It’s probably not ear mites!
Otitis is the medical term for inflammation of the ear, or an ear infection. It is classified according to location. Otitis externa refers to inflammation of the outer canal, otitis interna refers to inflammation of the detailed organs that transmit sound, and otitis media refers to inflammation of the tympanum and ossicles. A single ear infection can be an easy thing to treat. When these ear infections become chronic, it can be a frustrating situation. The images show the sections of the ear, the second image is a picture of a healthy tympanic membrane
How to recognize an ear infection–
- Head shaking
- Scratching at ears
- Rubbing the face and head on floors and furniture
- For inner and middle ear infections, you may notice dizziness, lacking coordination, and a head tilt.
What causes an ear infection?
The ear is a perfect place to set up an infection. It is warm, dark, and moist; a perfect home for yeast and bacteria.
A simple ear infection may start with some water, dirt, or debris. However, when these become chronic, we often start to discuss the possibility of a food allergy.
A food allergy? Affecting the ear?
Yes! Food allergies are almost always to blame in chronic, difficult to treat ear infections. Unlike people, dogs almost always experience an allergy to the protein source in their food. Most commonly this is chicken.
How is an ear infection diagnosed?
Ear infections are diagnosed by cytology. A swab of the ear is stained and looked at under the microscope. In this way, the proportion of yeast and bacteria can be quantified. Some infections are primarily yeast, and some are primarily bacteria.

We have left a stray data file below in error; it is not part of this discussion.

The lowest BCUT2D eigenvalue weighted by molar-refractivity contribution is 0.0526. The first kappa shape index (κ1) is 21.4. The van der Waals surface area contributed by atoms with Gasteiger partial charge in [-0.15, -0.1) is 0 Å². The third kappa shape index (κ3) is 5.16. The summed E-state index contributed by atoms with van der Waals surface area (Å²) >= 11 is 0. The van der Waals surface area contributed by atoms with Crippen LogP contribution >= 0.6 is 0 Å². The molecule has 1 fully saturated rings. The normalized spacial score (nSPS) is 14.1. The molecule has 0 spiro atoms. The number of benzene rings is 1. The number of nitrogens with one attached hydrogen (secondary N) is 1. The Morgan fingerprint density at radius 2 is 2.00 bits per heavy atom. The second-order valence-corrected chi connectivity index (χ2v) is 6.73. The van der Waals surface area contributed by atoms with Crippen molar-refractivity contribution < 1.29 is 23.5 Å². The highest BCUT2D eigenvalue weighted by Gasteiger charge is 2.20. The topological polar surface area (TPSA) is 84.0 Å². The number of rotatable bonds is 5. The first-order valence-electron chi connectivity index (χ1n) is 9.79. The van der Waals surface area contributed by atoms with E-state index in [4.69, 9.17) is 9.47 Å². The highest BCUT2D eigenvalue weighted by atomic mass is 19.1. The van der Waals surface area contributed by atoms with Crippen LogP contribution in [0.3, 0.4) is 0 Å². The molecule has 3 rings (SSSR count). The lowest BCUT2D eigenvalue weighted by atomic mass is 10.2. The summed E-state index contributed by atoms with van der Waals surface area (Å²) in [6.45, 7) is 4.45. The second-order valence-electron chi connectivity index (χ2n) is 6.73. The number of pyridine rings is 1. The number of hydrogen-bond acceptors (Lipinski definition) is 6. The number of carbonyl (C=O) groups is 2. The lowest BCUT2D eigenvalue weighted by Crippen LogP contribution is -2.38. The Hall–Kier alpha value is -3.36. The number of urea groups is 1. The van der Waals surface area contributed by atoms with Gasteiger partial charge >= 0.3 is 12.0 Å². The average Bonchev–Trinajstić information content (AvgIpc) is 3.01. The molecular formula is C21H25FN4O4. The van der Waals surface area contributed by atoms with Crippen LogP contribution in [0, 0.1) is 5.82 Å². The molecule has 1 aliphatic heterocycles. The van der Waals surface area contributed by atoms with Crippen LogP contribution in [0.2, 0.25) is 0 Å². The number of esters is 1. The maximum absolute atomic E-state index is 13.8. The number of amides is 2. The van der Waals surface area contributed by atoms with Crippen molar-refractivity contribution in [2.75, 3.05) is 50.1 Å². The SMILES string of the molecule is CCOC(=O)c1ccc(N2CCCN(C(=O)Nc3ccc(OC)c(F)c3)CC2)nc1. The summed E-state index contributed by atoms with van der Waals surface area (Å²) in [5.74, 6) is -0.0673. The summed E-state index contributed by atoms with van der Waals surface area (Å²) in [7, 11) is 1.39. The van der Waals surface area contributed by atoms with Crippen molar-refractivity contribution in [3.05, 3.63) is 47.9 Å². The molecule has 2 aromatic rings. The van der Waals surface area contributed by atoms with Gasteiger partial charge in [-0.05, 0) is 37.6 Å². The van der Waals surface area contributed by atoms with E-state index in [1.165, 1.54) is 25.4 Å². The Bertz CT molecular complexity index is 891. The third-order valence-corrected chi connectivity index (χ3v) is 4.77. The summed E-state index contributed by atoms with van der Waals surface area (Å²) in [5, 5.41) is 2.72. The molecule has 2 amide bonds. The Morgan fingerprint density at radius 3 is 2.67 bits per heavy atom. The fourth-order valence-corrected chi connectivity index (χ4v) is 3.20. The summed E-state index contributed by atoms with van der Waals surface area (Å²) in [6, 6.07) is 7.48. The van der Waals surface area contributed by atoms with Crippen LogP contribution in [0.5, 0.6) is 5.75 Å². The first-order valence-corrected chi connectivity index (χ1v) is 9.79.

How are ear infections treated?
Your veterinarian will prescribe a medication that will treat the organisms seen on the cytology. This is usually placed in the ear twice daily.
In addition, regular ear cleanings will remove debris from the ear, and keep the ear dry and less hospitable for microorganisms.
For chronic ear infections, it is often necessary to change to a hypoallergenic diet, or at least a novel protein diet. This diet should be from a single protein source, and should be a novel protein that the pet has not eaten before. Venison, bison, fish, and sometimes even Kangaroo are ideal novel protein diets. Remember, when a pet is on a hypoallergenic diet, no table scraps, treats, supplements etc. can be administered.
Ear mites can be a very real problem. Ear mites are ruled out by an examination and by swabbing the ear. Young dogs and cats are more susceptible to ear infections caused by ear mites. Over the counter ear mite treatments should not be used unless a veterinarian has verified the presence of ear mites. Using an over the counter product in an ear that does not contain mites will not truly treat the problem.